The warning to avoid travel to the regions hardest hit by severe acute respiratory syndrome, or SARS, was the first such advisory the WHO has ever issued because of a disease outbreak. Earlier travel warnings were in response to wars or other conflicts.
"We have decided to make a recommendation that people planning to travel to Hong Kong and Guangdong consider postponing," said David Heymann, WHO's head of communicable diseases in Geneva.
The travel advisory the U.S. Centers for Disease Control and Prevention issued on March 29 is more broad than the WHO's recommendations and advises postponing trips to all of mainland China as well as Hanoi, Vietnam and Singapore.
The WHO also announced Wednesday that China has agreed to allow the U.N. agency's experts to visit Guangdong, where the disease most likely originated.
"These are very positive steps taken today by China," Dr. Heymann said Wednesday. "As a result we?ll be able to gather even more evidence about the nature of the SARS outbreak in China."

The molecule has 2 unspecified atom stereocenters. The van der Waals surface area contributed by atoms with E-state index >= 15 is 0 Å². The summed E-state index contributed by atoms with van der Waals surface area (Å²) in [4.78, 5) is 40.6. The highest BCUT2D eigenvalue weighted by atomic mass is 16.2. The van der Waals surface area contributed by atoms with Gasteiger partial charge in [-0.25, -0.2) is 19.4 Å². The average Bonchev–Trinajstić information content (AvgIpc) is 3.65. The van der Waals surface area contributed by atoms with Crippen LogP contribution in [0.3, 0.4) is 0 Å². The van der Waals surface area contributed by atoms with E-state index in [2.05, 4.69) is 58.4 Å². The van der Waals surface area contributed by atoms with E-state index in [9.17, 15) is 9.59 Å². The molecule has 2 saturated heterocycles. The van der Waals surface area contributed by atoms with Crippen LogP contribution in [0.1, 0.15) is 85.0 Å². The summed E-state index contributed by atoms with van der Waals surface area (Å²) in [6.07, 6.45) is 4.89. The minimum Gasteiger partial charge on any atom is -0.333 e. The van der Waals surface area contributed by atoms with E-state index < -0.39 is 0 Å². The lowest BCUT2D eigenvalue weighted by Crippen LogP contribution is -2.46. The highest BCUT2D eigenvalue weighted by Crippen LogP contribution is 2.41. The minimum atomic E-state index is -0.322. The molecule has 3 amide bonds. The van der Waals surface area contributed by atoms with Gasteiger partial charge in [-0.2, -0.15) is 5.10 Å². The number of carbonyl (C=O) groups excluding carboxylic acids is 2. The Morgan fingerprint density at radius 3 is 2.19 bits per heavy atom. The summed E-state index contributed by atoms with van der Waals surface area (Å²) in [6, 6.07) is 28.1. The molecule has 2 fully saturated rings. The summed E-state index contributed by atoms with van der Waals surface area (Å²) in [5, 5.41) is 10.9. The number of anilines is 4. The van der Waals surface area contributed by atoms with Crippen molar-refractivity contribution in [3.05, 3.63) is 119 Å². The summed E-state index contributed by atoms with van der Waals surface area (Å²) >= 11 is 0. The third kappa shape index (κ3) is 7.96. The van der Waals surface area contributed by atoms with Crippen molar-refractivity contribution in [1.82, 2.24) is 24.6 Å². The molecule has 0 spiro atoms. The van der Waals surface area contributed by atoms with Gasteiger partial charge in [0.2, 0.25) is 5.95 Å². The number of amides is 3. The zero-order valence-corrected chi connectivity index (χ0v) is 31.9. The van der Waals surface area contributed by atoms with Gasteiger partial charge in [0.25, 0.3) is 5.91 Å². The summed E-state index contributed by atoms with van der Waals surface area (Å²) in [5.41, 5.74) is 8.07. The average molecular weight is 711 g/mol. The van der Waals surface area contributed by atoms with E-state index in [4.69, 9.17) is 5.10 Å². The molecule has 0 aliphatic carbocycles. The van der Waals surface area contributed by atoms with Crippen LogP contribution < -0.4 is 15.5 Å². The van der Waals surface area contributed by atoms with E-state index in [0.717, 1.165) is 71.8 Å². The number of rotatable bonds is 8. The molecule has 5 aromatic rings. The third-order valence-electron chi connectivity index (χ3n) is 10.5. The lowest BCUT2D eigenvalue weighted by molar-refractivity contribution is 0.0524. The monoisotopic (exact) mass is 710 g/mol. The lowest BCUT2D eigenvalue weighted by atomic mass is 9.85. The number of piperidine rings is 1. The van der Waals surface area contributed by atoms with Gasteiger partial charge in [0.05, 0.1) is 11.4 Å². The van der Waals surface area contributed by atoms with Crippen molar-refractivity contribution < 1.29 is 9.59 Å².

The permission came as international criticism of China's reaction to SARS grew -- and as China released more information on the disease's path in the south last month.
In a statement faxed to news organizations Wednesday, the Guangdong provincial government said it had 361 new cases in March. The cases in China are concentrated in Guangdong, but there are now reports that the disease has spread to other parts of the country.
U.S. Secretary of Health and Human Services Tommy Thompson said Tuesday more pressure would be applied on China, where the disease was apparently kept quiet for months.
"It's important to see if we can work in more of a collaborative fashion with China," said Thompson. "I think we're going to put on more pressure."
The State Department has responded to the continued spread of SARS by offering free flights home to non-emergency U.S. diplomats in Hong Kong and Guangzhou. Susan N. Stevenson, spokeswoman at the Hong Kong consulate, said no American there has become ill with the disease.
Also in Hong Kong, some 240 residents of an apartment complex where SARS has spread were taken to quarantine camps Tuesday.
Secretary Thompson said such measures don't yet appear warranted in the United States.
"If there is a virus that is explosive ... and the only way to control it is by quarantine, we have to consider it," he said Tuesday. "But we're not there yet."
So far, four percent of SARS victims have died. While the rest should recover, many develop severe pneumonia that requires hospitalization for a few weeks and treatment with strong medication, which can cause birth defects.
Over 2,200 people worldwide have been infected by the virus, which originated in Guangdong in November.